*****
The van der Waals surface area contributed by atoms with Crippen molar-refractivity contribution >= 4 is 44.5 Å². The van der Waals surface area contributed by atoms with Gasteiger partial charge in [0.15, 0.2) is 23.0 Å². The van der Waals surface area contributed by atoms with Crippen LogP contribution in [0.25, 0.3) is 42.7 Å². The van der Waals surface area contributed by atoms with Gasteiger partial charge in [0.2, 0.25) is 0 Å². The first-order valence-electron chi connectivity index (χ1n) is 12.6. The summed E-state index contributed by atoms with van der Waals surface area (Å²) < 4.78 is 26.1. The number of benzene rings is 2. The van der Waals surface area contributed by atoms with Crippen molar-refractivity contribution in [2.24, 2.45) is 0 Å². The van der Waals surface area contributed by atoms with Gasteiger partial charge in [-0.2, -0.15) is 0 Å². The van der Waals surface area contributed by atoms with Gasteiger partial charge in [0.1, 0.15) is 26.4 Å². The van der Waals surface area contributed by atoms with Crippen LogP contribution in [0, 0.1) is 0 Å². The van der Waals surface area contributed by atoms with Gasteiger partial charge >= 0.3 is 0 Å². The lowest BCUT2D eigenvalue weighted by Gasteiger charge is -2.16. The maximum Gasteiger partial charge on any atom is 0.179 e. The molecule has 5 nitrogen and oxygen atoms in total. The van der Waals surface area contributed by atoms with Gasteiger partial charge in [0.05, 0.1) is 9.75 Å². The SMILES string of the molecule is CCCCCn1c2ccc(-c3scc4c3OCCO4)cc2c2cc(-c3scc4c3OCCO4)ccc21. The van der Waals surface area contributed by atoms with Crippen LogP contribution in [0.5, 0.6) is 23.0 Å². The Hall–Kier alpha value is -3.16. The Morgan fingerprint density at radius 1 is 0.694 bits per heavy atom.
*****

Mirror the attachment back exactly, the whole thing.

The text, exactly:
The van der Waals surface area contributed by atoms with Crippen molar-refractivity contribution >= 4 is 44.5 Å². The van der Waals surface area contributed by atoms with Gasteiger partial charge in [0.15, 0.2) is 23.0 Å². The van der Waals surface area contributed by atoms with Crippen LogP contribution in [0.25, 0.3) is 42.7 Å². The van der Waals surface area contributed by atoms with Gasteiger partial charge in [0.2, 0.25) is 0 Å². The first-order valence-electron chi connectivity index (χ1n) is 12.6. The summed E-state index contributed by atoms with van der Waals surface area (Å²) < 4.78 is 26.1. The number of benzene rings is 2. The van der Waals surface area contributed by atoms with Crippen molar-refractivity contribution in [2.24, 2.45) is 0 Å². The van der Waals surface area contributed by atoms with Gasteiger partial charge in [-0.2, -0.15) is 0 Å². The van der Waals surface area contributed by atoms with Gasteiger partial charge in [0.1, 0.15) is 26.4 Å². The van der Waals surface area contributed by atoms with Crippen LogP contribution in [0, 0.1) is 0 Å². The van der Waals surface area contributed by atoms with Gasteiger partial charge >= 0.3 is 0 Å². The lowest BCUT2D eigenvalue weighted by Gasteiger charge is -2.16. The maximum Gasteiger partial charge on any atom is 0.179 e. The molecule has 5 nitrogen and oxygen atoms in total. The van der Waals surface area contributed by atoms with Gasteiger partial charge in [0.05, 0.1) is 9.75 Å². The SMILES string of the molecule is CCCCCn1c2ccc(-c3scc4c3OCCO4)cc2c2cc(-c3scc4c3OCCO4)ccc21. The van der Waals surface area contributed by atoms with Crippen LogP contribution in [0.5, 0.6) is 23.0 Å². The Hall–Kier alpha value is -3.16. The Morgan fingerprint density at radius 1 is 0.694 bits per heavy atom.